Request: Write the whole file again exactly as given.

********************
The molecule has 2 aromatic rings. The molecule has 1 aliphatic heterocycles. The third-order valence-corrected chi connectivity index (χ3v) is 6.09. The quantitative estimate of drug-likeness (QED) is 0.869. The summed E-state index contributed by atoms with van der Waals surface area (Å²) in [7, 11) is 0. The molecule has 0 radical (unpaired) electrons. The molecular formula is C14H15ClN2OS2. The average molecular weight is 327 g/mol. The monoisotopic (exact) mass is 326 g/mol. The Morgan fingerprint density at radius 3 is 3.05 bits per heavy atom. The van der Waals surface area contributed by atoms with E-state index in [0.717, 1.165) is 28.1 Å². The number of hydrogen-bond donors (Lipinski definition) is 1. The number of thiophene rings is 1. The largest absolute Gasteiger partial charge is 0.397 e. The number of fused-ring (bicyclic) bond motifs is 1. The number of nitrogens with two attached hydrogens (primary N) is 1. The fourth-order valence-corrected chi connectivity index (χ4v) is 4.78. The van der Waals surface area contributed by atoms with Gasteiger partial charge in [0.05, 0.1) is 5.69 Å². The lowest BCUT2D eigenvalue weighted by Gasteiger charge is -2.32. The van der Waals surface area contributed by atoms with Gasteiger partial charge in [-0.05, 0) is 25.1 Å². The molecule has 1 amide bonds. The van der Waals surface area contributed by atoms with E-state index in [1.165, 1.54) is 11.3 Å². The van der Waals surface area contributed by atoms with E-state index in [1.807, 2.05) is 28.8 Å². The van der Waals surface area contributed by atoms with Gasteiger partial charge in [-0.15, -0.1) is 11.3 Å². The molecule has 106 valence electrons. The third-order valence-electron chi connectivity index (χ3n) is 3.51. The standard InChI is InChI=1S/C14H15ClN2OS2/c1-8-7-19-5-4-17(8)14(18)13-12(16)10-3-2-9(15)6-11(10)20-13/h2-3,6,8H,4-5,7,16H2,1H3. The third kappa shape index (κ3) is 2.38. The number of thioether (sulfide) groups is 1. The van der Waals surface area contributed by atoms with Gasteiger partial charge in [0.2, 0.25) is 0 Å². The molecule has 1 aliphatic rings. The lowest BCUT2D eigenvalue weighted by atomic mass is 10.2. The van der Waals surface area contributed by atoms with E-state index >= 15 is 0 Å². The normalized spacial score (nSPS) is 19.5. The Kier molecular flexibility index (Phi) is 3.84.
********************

The molecule has 2 aromatic rings. The molecule has 1 aliphatic heterocycles. The third-order valence-corrected chi connectivity index (χ3v) is 6.09. The quantitative estimate of drug-likeness (QED) is 0.869. The summed E-state index contributed by atoms with van der Waals surface area (Å²) in [7, 11) is 0. The molecule has 0 radical (unpaired) electrons. The molecular formula is C14H15ClN2OS2. The average molecular weight is 327 g/mol. The monoisotopic (exact) mass is 326 g/mol. The Morgan fingerprint density at radius 3 is 3.05 bits per heavy atom. The van der Waals surface area contributed by atoms with E-state index in [0.717, 1.165) is 28.1 Å². The number of hydrogen-bond donors (Lipinski definition) is 1. The number of thiophene rings is 1. The largest absolute Gasteiger partial charge is 0.397 e. The number of fused-ring (bicyclic) bond motifs is 1. The number of nitrogens with two attached hydrogens (primary N) is 1. The fourth-order valence-corrected chi connectivity index (χ4v) is 4.78. The van der Waals surface area contributed by atoms with Gasteiger partial charge in [0.05, 0.1) is 5.69 Å². The lowest BCUT2D eigenvalue weighted by Gasteiger charge is -2.32. The van der Waals surface area contributed by atoms with Gasteiger partial charge in [-0.05, 0) is 25.1 Å². The molecule has 1 amide bonds. The van der Waals surface area contributed by atoms with E-state index in [1.165, 1.54) is 11.3 Å². The van der Waals surface area contributed by atoms with E-state index in [1.807, 2.05) is 28.8 Å². The van der Waals surface area contributed by atoms with Gasteiger partial charge in [-0.15, -0.1) is 11.3 Å². The molecule has 106 valence electrons. The third-order valence-electron chi connectivity index (χ3n) is 3.51. The standard InChI is InChI=1S/C14H15ClN2OS2/c1-8-7-19-5-4-17(8)14(18)13-12(16)10-3-2-9(15)6-11(10)20-13/h2-3,6,8H,4-5,7,16H2,1H3. The third kappa shape index (κ3) is 2.38. The number of thioether (sulfide) groups is 1. The van der Waals surface area contributed by atoms with Gasteiger partial charge in [0.2, 0.25) is 0 Å². The molecule has 1 aliphatic rings. The lowest BCUT2D eigenvalue weighted by atomic mass is 10.2. The van der Waals surface area contributed by atoms with E-state index >= 15 is 0 Å². The normalized spacial score (nSPS) is 19.5. The Kier molecular flexibility index (Phi) is 3.84.